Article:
Preferred treatment methods in Russia lack an adequate after-care component, Zubkov said. “Russian treatment methods are largely very biologically oriented and sometimes strange.” The most popular method relies on the use of Antabuse, a drug that makes people sick when they drink alcohol. But this does not address the cultural and physical sources of the addiction. “And after this, [the] patient is basically – he is on his own,” Zubkov said. “He doesn’t get any therapeutic support. He doesn’t get any – he doesn’t go to any meetings. And when he has a personal crisis, the easiest way for him to resolve it is try to drink, and very often this could end in fatalities.”

Beyond cultural differences, the lack of a tradition of philanthropic giving in Russia is hampering the ability of AA programs to expand their reach. The House of Hope, Zubkov noted, depended on financial support provided by an American philanthropist, Lou Bantle, who died in 2010. Now, the clinic is facing an uncertain financial future. Finding Russian benefactors is an extreme challenge, Zubkov added.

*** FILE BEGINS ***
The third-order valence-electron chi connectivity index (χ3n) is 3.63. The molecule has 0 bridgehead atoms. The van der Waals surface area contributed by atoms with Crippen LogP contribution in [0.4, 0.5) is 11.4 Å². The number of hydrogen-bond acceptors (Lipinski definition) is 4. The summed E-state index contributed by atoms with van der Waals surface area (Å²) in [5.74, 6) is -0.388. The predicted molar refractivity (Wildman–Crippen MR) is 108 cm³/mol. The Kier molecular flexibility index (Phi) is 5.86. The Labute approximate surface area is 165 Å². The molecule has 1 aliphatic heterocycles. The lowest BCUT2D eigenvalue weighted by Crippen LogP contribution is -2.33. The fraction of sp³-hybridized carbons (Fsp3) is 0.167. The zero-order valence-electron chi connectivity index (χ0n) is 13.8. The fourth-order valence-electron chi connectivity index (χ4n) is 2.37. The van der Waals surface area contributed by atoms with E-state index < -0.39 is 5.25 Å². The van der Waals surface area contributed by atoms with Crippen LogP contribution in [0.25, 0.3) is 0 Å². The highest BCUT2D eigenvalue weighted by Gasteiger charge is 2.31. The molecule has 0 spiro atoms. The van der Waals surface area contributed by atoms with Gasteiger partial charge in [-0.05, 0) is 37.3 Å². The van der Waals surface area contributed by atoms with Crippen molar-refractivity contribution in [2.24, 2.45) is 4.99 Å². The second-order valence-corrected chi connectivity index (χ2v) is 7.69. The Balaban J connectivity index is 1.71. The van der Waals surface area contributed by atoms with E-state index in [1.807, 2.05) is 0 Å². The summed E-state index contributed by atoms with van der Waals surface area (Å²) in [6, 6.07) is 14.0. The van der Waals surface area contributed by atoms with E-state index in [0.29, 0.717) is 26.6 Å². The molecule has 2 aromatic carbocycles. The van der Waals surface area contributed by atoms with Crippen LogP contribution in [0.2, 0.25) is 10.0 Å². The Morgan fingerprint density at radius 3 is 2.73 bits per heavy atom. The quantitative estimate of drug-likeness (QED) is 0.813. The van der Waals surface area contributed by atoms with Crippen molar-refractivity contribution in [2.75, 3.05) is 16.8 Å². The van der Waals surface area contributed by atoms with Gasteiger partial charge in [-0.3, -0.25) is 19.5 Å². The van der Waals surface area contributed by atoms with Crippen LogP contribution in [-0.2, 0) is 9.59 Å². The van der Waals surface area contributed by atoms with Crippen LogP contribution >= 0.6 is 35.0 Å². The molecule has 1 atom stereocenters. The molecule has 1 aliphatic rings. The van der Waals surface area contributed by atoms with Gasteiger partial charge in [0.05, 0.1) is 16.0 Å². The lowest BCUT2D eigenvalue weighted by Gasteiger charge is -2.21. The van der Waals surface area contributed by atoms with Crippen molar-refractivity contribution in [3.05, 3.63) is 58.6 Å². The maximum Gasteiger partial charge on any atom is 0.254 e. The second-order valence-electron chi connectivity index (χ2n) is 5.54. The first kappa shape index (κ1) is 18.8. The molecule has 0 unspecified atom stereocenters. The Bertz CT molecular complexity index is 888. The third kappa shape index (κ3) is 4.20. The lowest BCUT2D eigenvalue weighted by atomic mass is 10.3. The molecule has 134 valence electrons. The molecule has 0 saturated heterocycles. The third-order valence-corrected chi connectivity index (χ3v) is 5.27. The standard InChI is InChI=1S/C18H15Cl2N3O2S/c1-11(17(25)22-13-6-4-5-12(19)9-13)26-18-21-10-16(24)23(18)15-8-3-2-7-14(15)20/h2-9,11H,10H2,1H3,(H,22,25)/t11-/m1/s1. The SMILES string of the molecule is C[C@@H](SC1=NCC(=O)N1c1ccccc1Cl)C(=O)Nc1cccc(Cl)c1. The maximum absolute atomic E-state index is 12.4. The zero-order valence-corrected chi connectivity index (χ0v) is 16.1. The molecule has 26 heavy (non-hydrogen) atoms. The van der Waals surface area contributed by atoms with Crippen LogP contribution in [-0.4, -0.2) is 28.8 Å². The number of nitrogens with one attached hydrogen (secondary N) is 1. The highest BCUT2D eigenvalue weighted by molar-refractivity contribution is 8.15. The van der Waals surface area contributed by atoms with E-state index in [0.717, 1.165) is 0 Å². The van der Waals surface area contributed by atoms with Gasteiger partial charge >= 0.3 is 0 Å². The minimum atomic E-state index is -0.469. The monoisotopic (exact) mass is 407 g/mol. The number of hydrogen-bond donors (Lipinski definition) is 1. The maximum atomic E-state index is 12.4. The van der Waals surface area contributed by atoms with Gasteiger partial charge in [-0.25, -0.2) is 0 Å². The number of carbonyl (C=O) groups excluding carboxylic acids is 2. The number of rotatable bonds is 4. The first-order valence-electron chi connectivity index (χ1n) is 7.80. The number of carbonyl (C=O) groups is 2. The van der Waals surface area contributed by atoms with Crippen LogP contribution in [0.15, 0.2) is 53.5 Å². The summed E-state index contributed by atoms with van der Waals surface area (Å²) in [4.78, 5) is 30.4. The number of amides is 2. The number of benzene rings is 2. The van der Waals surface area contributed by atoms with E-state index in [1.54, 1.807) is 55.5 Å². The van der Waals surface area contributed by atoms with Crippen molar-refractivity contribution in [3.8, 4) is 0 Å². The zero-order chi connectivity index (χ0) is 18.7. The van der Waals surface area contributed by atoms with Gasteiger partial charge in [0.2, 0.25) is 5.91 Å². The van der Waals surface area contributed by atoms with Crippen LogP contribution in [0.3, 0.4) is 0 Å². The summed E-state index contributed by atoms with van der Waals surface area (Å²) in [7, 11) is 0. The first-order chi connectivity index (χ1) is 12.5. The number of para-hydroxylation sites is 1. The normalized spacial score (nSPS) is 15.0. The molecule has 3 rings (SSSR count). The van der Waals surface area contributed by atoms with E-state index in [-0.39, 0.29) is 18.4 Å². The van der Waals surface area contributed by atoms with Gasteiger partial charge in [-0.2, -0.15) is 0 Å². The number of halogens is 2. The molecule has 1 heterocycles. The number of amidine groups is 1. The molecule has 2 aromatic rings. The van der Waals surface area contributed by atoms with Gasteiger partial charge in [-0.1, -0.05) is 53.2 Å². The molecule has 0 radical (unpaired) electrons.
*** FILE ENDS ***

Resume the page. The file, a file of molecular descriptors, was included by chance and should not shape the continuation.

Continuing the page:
Not only does the Russian government tax charitable contributions, but those corporations and philanthropists that do donate “prefer to support high-profile, socially acceptable organizations, such as the performing and visual arts.” The only exception has been the Baltika brewery, which has been “continuously supporting us for many years,” he said.

Originally published by www.EurasiaNet.org

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Treating the tiniest addicts

Treating the tiniest addicts – City & Region – The Buffalo News.

An epidemic of prescription painkiller abuse has led to another growing problem — newborns exposed to the addictive drugs their mothers use.

At the Catholic Health System in Buffalo, which operates the state’s largest methadone clinic outside of New York City, physicians used to see one to three babies a month with symptoms of withdrawal from narcotic pain pills. Now, the number approaches 10 a month, said Dr. Paul Updike, director of chemical dependency at Sisters Hospital.